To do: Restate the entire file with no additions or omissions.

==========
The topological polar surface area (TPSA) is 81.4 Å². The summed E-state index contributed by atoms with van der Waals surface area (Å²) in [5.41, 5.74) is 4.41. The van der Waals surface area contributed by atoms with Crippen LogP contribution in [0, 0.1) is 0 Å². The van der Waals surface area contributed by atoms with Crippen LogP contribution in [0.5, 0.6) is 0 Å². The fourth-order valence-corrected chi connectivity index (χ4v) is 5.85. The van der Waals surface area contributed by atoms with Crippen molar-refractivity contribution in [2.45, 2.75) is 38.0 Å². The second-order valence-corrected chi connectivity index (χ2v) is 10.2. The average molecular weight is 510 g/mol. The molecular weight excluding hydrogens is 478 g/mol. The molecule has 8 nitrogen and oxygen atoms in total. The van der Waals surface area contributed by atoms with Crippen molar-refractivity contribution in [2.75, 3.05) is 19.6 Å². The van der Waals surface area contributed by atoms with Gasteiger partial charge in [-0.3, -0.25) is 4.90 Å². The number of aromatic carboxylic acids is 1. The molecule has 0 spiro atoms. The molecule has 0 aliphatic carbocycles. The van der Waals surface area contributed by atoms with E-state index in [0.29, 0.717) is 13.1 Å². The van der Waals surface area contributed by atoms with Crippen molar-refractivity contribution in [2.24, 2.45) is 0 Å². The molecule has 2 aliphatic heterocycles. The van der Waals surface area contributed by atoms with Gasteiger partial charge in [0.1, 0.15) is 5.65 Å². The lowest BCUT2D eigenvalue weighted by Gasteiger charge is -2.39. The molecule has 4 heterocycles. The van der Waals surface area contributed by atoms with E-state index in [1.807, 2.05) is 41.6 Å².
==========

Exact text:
The topological polar surface area (TPSA) is 81.4 Å². The summed E-state index contributed by atoms with van der Waals surface area (Å²) in [5.41, 5.74) is 4.41. The van der Waals surface area contributed by atoms with Crippen LogP contribution in [0, 0.1) is 0 Å². The van der Waals surface area contributed by atoms with Crippen LogP contribution in [0.5, 0.6) is 0 Å². The fourth-order valence-corrected chi connectivity index (χ4v) is 5.85. The van der Waals surface area contributed by atoms with Crippen molar-refractivity contribution in [2.45, 2.75) is 38.0 Å². The second-order valence-corrected chi connectivity index (χ2v) is 10.2. The average molecular weight is 510 g/mol. The molecular weight excluding hydrogens is 478 g/mol. The molecule has 8 nitrogen and oxygen atoms in total. The van der Waals surface area contributed by atoms with Crippen molar-refractivity contribution in [2.75, 3.05) is 19.6 Å². The van der Waals surface area contributed by atoms with Gasteiger partial charge in [-0.3, -0.25) is 4.90 Å². The number of aromatic carboxylic acids is 1. The molecule has 0 spiro atoms. The molecule has 0 aliphatic carbocycles. The van der Waals surface area contributed by atoms with E-state index in [0.29, 0.717) is 13.1 Å². The van der Waals surface area contributed by atoms with Crippen molar-refractivity contribution in [2.24, 2.45) is 0 Å². The molecule has 2 aliphatic heterocycles. The van der Waals surface area contributed by atoms with Gasteiger partial charge in [0.1, 0.15) is 5.65 Å². The lowest BCUT2D eigenvalue weighted by Gasteiger charge is -2.39. The molecule has 4 heterocycles. The van der Waals surface area contributed by atoms with E-state index in [1.807, 2.05) is 41.6 Å².